Dr. David Spiegel: Using Hypnosis to Enhance Mental & Physical Health & Performance | Episode 60 - Deepstash
Dr. David Spiegel: Using Hypnosis to Enhance Mental & Physical Health & Performance | Episode 60

Dr. David Spiegel: Using Hypnosis to Enhance Mental & Physical Health & Performance | Episode 60

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What Is Hypnosis?

Hypnosis: a state of highly focused attention, like looking through a camera lens.

Hypnosis involved a narrowing of context and loss of self

An experience is not considered hypnotic if the physical reaction is distracting or makes you think about something else.

Stage hypnosis: what we stereotypically think of someone performing with a pen or hypnotic tool trying to alter the state and actions of others for entertainment.

Clinical hypnosis: enhances control of mind and body by inducing cognitive flexibility and allowing you to shift set easily and change the way you evaluate events

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Neuroscience Of Hypnosis

Neuroscience Of Hypnosis

Induction state = deep hypnosis

Three things characterize entry into a hypnotic state: 

  1. turning down activity in the dorsal anterior cingulate cortex (dACC) responsible for cognition and motor control
  2. The Dorsal lateral prefrontal cortex (DLPC) has higher connectivity with the insula (part of the mind-body control system)
  3. Inverse functional connectivity between DLPC and posterior cingulate cortex (part of the default network, activity decreases in things like meditation)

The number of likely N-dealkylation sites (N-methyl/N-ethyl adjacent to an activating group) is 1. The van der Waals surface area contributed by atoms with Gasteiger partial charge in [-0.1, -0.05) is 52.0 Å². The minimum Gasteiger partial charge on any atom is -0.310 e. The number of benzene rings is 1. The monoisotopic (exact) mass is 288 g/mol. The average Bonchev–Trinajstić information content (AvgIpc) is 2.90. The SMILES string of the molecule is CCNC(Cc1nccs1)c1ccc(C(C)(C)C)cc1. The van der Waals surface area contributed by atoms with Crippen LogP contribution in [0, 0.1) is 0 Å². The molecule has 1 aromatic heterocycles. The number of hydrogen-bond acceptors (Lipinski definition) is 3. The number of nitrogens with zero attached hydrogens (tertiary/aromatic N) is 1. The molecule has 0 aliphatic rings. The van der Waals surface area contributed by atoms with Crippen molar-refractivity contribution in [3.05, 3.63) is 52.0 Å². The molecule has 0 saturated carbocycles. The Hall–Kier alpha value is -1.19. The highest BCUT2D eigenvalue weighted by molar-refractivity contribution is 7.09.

Reducing the activity of dACC makes it less likely that you’ll be distracted and pulled out of whatever you’re in

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Clinical Applications Of Self-Hypnosis

Hypnosis is an effective problem-based treatment

Clinical applications: sleep, trauma, pain, phobia, stress, anxiety – and emerging research with cancer patients

Enhancing the mind-body connection is good for stress relief because it allows for the dissociation between somatic and psychological reactions

Self-hypnosis can be extremely helpful in falling back asleep when you wake up in the middle of the night

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Clinical Applications Of Self-Hypnosis

Hypnosis is an effective problem-based treatment

Clinical applications: sleep, trauma, pain, phobia, stress, anxiety – and emerging research with cancer patients

Enhancing the mind-body connection is good for stress relief because it allows for the dissociation between somatic and psychological reactions. Self-hypnosis can be extremely helpful in falling back asleep when you wake up in the middle of the night

Hypnosis allows you to confront phobias.

Self-hypnosis allows for a wider array of experiences that aren’t negative and might even be positive for treating phobias

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Starting Self-Hypnosis

Starting Self-Hypnosis

It’s best to see a specialist who can be sure to address underlying issues requiring hypnosis, and not just the symptom. Self-hypnosis often requires just 1-2 visits or periodic sessions, not regularly

A physician or practitioner will assess how hypnotizable you are and take you through self-hypnosis, teaching you how to do it so you can practice on yourself later